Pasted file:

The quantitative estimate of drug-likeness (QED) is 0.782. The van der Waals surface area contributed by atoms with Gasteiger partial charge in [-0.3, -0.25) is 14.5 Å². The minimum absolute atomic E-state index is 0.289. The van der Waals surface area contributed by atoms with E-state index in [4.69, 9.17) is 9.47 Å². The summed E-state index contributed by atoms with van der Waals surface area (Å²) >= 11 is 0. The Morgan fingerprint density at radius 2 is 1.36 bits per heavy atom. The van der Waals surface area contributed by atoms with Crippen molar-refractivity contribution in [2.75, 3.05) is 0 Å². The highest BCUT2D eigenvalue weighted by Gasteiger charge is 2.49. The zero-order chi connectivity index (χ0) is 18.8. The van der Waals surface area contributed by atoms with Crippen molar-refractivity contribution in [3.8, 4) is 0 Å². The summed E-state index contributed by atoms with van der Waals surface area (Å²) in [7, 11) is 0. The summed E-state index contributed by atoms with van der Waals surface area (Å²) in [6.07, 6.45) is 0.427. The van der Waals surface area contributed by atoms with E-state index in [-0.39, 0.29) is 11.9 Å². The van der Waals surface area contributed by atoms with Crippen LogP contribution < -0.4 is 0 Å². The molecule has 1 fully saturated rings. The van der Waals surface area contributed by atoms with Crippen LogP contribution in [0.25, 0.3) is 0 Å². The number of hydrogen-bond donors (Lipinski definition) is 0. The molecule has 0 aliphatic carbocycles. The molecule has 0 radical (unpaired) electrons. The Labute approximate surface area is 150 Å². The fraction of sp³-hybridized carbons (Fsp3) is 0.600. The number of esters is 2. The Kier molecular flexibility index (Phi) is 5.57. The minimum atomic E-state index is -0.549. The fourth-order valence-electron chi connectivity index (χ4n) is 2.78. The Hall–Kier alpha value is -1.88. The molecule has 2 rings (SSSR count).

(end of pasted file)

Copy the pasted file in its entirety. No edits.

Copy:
The quantitative estimate of drug-likeness (QED) is 0.782. The van der Waals surface area contributed by atoms with Gasteiger partial charge in [-0.3, -0.25) is 14.5 Å². The minimum absolute atomic E-state index is 0.289. The van der Waals surface area contributed by atoms with E-state index in [4.69, 9.17) is 9.47 Å². The summed E-state index contributed by atoms with van der Waals surface area (Å²) >= 11 is 0. The Morgan fingerprint density at radius 2 is 1.36 bits per heavy atom. The van der Waals surface area contributed by atoms with Crippen molar-refractivity contribution in [2.75, 3.05) is 0 Å². The highest BCUT2D eigenvalue weighted by Gasteiger charge is 2.49. The zero-order chi connectivity index (χ0) is 18.8. The van der Waals surface area contributed by atoms with Crippen molar-refractivity contribution in [3.8, 4) is 0 Å². The summed E-state index contributed by atoms with van der Waals surface area (Å²) in [7, 11) is 0. The summed E-state index contributed by atoms with van der Waals surface area (Å²) in [6.07, 6.45) is 0.427. The van der Waals surface area contributed by atoms with E-state index in [-0.39, 0.29) is 11.9 Å². The van der Waals surface area contributed by atoms with Crippen LogP contribution < -0.4 is 0 Å². The molecule has 1 fully saturated rings. The van der Waals surface area contributed by atoms with Crippen LogP contribution in [0.25, 0.3) is 0 Å². The number of hydrogen-bond donors (Lipinski definition) is 0. The molecule has 0 aliphatic carbocycles. The molecule has 0 radical (unpaired) electrons. The Labute approximate surface area is 150 Å². The fraction of sp³-hybridized carbons (Fsp3) is 0.600. The number of esters is 2. The Kier molecular flexibility index (Phi) is 5.57. The minimum atomic E-state index is -0.549. The fourth-order valence-electron chi connectivity index (χ4n) is 2.78. The Hall–Kier alpha value is -1.88. The molecule has 2 rings (SSSR count).